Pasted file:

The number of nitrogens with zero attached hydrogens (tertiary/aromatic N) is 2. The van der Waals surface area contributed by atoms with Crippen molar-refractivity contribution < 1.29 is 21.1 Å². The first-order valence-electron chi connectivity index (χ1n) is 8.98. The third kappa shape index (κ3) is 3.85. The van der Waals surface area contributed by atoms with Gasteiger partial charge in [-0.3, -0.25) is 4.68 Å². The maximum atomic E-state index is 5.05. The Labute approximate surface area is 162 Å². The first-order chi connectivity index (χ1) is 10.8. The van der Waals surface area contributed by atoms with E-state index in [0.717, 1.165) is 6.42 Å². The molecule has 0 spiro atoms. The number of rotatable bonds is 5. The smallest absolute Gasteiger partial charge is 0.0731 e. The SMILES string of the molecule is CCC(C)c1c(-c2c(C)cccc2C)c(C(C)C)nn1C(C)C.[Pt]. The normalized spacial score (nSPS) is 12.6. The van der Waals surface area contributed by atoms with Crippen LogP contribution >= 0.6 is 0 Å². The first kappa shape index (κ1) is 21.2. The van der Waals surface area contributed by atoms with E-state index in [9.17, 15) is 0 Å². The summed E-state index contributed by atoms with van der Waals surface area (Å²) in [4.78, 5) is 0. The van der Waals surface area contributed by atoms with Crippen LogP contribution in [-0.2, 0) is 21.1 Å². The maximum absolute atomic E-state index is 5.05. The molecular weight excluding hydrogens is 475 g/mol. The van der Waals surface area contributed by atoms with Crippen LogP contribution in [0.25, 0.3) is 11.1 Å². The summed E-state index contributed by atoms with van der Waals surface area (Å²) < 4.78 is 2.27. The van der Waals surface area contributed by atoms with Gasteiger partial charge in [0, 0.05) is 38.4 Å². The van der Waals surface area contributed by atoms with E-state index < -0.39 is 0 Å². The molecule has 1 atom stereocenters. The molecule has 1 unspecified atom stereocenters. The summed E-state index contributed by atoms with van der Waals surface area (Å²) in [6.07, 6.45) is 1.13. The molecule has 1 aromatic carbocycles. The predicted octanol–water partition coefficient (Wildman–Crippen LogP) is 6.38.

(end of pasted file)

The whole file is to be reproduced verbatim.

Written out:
The number of nitrogens with zero attached hydrogens (tertiary/aromatic N) is 2. The van der Waals surface area contributed by atoms with Crippen molar-refractivity contribution < 1.29 is 21.1 Å². The first-order valence-electron chi connectivity index (χ1n) is 8.98. The third kappa shape index (κ3) is 3.85. The van der Waals surface area contributed by atoms with Gasteiger partial charge in [-0.3, -0.25) is 4.68 Å². The maximum atomic E-state index is 5.05. The Labute approximate surface area is 162 Å². The first-order chi connectivity index (χ1) is 10.8. The van der Waals surface area contributed by atoms with E-state index in [0.717, 1.165) is 6.42 Å². The molecule has 0 spiro atoms. The number of rotatable bonds is 5. The smallest absolute Gasteiger partial charge is 0.0731 e. The SMILES string of the molecule is CCC(C)c1c(-c2c(C)cccc2C)c(C(C)C)nn1C(C)C.[Pt]. The normalized spacial score (nSPS) is 12.6. The van der Waals surface area contributed by atoms with Crippen LogP contribution >= 0.6 is 0 Å². The first kappa shape index (κ1) is 21.2. The van der Waals surface area contributed by atoms with E-state index in [9.17, 15) is 0 Å². The summed E-state index contributed by atoms with van der Waals surface area (Å²) in [4.78, 5) is 0. The van der Waals surface area contributed by atoms with Crippen LogP contribution in [-0.2, 0) is 21.1 Å². The maximum absolute atomic E-state index is 5.05. The molecular weight excluding hydrogens is 475 g/mol. The van der Waals surface area contributed by atoms with Crippen LogP contribution in [0.25, 0.3) is 11.1 Å². The summed E-state index contributed by atoms with van der Waals surface area (Å²) < 4.78 is 2.27. The van der Waals surface area contributed by atoms with Gasteiger partial charge in [0, 0.05) is 38.4 Å². The van der Waals surface area contributed by atoms with E-state index < -0.39 is 0 Å². The molecule has 1 atom stereocenters. The molecule has 1 unspecified atom stereocenters. The summed E-state index contributed by atoms with van der Waals surface area (Å²) in [6.07, 6.45) is 1.13. The molecule has 1 aromatic carbocycles. The predicted octanol–water partition coefficient (Wildman–Crippen LogP) is 6.38.